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North Korea: New Sanctions on U.S. and Non-U.S. Persons

February 19, 2016

On February 18, President Obama signed into law the North Korea Sanctions and Policy Enhancement Act of 2016 (the Act), expanding and strengthening U.S. sanctions against North Korea in response to that country's recent nuclear and ballistic missile tests. These measures not only broaden the scope of U.S. sanctions to categorically prohibit dealings by U.S. persons with the Government of North Korea, they also provide for additional sanctions for persons who knowingly undertake certain types of North Korea-related activity.

The new U.S. legislation substantially expands existing U.S. sanctions in numerous capacities. Several of the key measures include:

  • Prohibiting the Export of Most U.S.-Origin Goods: Supplementing the existing prohibition on the export of most items subject to the Export Administration Regulations (EAR) to North Korea, the Act requires a validated license for the export of any goods or technology otherwise covered by section 6(j) of the Export Administration Act to North Korea and prohibits all defense exports to the Government of North Korea.

  • Blocking of the Government of North Korea and the Workers' Party of North Korea: The Act requires the president to use existing authority under the International Emergency Economic Powers Act (IEEPA) to block the property of the Government of North Korea and the Workers' Party of North Korea. In effect, this prohibits U.S. persons from conducting any unlicensed transactions with the Government of North Korea or the Workers' Party anywhere in the world.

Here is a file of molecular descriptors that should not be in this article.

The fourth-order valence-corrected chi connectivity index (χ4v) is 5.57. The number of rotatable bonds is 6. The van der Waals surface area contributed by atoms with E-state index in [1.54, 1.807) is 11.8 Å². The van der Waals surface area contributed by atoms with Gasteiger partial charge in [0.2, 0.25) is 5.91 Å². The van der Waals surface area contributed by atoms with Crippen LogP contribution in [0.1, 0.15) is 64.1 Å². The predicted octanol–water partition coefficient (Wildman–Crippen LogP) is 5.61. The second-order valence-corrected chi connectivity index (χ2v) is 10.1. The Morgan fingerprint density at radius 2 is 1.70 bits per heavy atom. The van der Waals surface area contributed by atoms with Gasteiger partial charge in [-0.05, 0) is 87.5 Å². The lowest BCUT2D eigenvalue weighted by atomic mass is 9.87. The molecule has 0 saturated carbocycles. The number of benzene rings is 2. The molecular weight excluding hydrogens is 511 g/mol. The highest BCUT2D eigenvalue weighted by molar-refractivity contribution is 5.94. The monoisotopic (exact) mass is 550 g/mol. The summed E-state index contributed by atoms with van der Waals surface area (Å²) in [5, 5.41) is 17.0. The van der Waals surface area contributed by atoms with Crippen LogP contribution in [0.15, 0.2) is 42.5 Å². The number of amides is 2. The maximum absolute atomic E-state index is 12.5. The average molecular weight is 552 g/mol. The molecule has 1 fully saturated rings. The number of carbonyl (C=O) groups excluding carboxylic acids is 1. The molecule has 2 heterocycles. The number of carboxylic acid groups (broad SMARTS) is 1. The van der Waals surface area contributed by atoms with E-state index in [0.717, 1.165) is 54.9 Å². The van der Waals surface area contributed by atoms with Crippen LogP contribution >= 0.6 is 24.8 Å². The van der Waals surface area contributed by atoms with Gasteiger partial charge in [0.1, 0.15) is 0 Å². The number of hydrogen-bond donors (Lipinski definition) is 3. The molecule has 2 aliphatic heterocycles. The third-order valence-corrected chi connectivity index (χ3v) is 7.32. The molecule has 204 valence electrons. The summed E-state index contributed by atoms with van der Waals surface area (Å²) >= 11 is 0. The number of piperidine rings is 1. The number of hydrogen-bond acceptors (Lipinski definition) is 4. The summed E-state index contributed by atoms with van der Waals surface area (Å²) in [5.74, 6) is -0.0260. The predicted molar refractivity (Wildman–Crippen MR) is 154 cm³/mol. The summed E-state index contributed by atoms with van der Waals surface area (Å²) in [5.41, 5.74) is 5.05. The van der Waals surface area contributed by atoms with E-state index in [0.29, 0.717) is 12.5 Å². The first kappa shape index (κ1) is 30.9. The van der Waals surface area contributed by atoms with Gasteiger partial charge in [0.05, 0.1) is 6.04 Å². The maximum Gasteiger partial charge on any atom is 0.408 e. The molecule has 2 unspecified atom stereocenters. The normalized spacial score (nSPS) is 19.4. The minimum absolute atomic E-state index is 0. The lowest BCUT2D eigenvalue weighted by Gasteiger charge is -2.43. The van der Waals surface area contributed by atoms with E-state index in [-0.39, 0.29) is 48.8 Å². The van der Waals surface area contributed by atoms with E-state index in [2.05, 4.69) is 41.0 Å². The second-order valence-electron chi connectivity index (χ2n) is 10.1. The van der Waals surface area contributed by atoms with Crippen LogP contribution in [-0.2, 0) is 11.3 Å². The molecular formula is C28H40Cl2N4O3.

• Mandatory Sanctions: The Act requires the designation and the use of IEEPA authorities to freeze all assets subject to U.S. jurisdiction of any persons – U.S. or non-U.S. – that the administration determines knowingly engaged in specified activities related to:
    • The direct or indirect import or export from or to North Korea of goods, services, or technology controlled for export by the United States because of their potential for uses related to weapons of mass destruction or their delivery systems, and materially contributes to –
      • Development, production, possession, or acquisition by any person of a nuclear, radiological, chemical, or biological weapon or any device or system designed in whole or in part to deliver such a weapon.
    • Directly or indirectly providing services or engaging in financial transactions relating to the manufacture or use of any such weapon, device or system to be imported, exported, or re-exported to, into, or from North Korea.
    • The direct or indirect export or re-export of luxury goods to North Korea.
    • The facilitation of censorship by North Korea.
    • Engaging in or facilitating serious human rights abuses by the Government of North Korea.
    • Money laundering, counterfeiting of goods or currency, cash smuggling, or narcotics trafficking that supports North Korea.
    • Undermining cybersecurity on behalf of the Government of North Korea.